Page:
What is the skill that most speakers miss when creating their talks?
Effective speaking is so much more than getting in front of a crowd and talking about what you do, who you do it for, and the results people experience.
- It’s about the words and phrases you use intentionally that create interest and desire.
- It’s the pauses and voice inflections that deliberately engage the emotions of your audience and let them feel both the pain and relief through the stories you share.
- It’s the way you strategically seed your offer seamlessly throughout your talk so when you walk off the stage, your "hot" prospects are ready to take the next step.
As a speaker, do you memorize and practice various phrases and stories so when you find one that gets results, you share it the same way each time and experience predictable results?
Do you memorize and practice transition phrases that continually move the audience toward the end results of working with you?
Or do you blindly try different tactics each time you speak and blame your audience for a lack of success?
Highly successful speakers spend hours on their craft. They develop a “master talk” that they’ve honed over time to create the greatest amount of impact and conversion of audience members to paying clients or customers.
When they are working on a talk, they ask themselves:
- Will my opening capture the attention of my audience?
- Will my transition statements allow my content to flow easily from one idea to the next?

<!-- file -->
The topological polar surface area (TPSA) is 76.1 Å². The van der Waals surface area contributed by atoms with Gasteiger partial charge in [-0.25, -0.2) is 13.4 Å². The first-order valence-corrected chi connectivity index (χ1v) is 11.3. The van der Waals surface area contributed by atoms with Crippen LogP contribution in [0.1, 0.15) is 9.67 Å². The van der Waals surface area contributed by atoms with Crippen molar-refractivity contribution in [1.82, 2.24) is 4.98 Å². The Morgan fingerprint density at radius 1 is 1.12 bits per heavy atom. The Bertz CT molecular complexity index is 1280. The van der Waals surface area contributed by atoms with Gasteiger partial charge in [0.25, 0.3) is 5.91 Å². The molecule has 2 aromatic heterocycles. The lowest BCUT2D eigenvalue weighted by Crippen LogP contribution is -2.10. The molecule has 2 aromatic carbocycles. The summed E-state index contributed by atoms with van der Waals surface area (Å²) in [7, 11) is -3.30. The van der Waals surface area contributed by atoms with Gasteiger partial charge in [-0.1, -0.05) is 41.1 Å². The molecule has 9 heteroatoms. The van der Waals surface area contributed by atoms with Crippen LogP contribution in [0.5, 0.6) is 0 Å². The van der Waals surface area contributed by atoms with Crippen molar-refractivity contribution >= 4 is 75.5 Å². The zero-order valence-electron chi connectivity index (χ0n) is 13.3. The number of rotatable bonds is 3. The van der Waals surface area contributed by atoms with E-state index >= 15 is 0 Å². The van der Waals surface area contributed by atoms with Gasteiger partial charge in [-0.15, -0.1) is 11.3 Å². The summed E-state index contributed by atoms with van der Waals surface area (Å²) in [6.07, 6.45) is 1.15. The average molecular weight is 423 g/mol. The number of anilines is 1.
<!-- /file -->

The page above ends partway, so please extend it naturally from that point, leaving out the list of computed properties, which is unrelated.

- Am I including “seeds” about my offer throughout the talk instead of waiting until the end and then “pitch-slapping” my audience?
- Do the stories I share engage the emotions of the audience? Do they feel like they are part of the story?
- What is my “ask” at the end of my talk?
- What do I want people to do when I am done?
- What are my results after each talk?
- What can I tweak to improve these results for a consistent and predictable income each and every time?
Understanding what you want to accomplish at the end and how you want your audience to feel about it requires careful consideration, not getting on the stage and “hoping” for a happy ending.
Using the questions above, analyze your talk. What is going well? What should be improved? What should be eliminated?
Once you understand and implement the different elements of giving a talk, you’ll be more successful in bringing them together and finally generating the income you desire.